If you have clients married to business owners, here’s some crucial information they should know, especially if they’re named in the articles of incorporation or partnership agreement:
- Places their names appear; documents they’ve co-signed
- Business type (partnership, corporation, etc.)
- Typical revenues, expenses, debts, cash flow
- Nature of buy-sell and shareholder agreements
- Each spouse’s type and number of shares; voting rights
- Dividend rights; where dividends are deposited
- Nature of spouse’s compensation
- Number of employees; other shareholders
- Exit strategy
Knowing how a business operates in harmonious times will allow clients to detect attempts to artificially lower its value. These include performing cash transactions; creating holding companies; adding unnecessary employees or new shareholders (e.g. a boyfriend or girlfriend); recording unusual losses; deferring compensation; and overpaying income taxes.
Cash transactions are nearly impossible to trace. But if a business-owner spouse can make a large down payment for a car or house, that could indicate a higher valuation than the books reveal, says Angela Galer-Grist, an investment advisor with BMO Nesbitt Burns in Toronto.
“If your lifestyle doesn’t match the income you’re showing,” she says, “you can build a case demonstrating assets are being hidden.” This is easier if the family records its cash flows.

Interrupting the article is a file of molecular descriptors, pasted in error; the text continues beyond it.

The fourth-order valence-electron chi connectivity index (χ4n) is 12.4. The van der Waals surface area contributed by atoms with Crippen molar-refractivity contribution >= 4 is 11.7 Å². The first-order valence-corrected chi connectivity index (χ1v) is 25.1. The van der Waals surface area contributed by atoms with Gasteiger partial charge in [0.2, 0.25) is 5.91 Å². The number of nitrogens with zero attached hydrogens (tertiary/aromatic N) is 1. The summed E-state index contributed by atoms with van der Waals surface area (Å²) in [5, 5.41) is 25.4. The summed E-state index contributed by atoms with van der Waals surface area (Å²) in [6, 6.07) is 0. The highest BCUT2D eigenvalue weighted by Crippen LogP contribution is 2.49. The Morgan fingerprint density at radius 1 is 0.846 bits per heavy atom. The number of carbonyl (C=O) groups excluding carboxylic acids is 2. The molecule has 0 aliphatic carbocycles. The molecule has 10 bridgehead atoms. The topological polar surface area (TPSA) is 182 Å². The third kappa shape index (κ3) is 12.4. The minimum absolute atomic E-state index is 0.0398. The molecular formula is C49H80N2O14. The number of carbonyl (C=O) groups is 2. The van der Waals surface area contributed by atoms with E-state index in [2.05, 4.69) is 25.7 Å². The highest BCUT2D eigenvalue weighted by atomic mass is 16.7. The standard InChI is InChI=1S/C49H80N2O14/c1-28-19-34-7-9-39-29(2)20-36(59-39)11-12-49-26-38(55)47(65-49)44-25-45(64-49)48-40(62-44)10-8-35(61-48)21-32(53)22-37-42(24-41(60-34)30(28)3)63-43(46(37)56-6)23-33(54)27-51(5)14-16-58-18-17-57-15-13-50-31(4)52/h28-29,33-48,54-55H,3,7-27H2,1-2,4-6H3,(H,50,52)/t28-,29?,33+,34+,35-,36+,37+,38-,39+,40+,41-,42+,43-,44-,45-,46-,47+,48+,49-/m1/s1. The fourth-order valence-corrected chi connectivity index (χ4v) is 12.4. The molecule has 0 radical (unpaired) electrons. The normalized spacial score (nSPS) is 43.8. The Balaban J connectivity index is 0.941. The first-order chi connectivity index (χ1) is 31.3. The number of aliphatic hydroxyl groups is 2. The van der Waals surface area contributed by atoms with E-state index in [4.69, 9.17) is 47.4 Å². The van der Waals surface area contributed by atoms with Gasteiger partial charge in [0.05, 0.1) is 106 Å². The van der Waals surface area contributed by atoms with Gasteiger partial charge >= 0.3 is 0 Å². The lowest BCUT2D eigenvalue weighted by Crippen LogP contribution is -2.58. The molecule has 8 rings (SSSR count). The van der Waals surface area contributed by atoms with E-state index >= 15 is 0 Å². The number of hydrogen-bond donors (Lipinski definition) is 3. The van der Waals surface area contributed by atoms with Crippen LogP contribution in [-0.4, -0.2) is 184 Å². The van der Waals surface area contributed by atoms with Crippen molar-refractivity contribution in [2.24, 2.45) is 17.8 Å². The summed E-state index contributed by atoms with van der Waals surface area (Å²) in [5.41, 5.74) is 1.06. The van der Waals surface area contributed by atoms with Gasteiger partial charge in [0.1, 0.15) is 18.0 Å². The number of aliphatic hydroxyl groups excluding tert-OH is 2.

“Pay attention,” warns Wendy Olson-Brodeur, founder and owner of The Financial Divorce Specialist Inc. in Calgary. “When your husband’s mail arrives, look at the envelopes. Is there anything unusual? Ask why.”
Linda Cartier, president of the Academy of Financial Divorce Specialists in Sudbury, Ont., recommends shareholder spouses sit in on meetings at least once a year. She also recommends seeking independent advice before signing anything.
“I had a client who signed away all her rights” to her husband’s company several months before he left her, Cartier says. “She was used to him bringing in paperwork and saying, ‘Sign. Don’t worry about it.’ After the fact, it’s a he-said, she-said problem. Being passive when you’re not [truly] a passive shareholder is very dangerous.”
Originally published in Advisor's Edge
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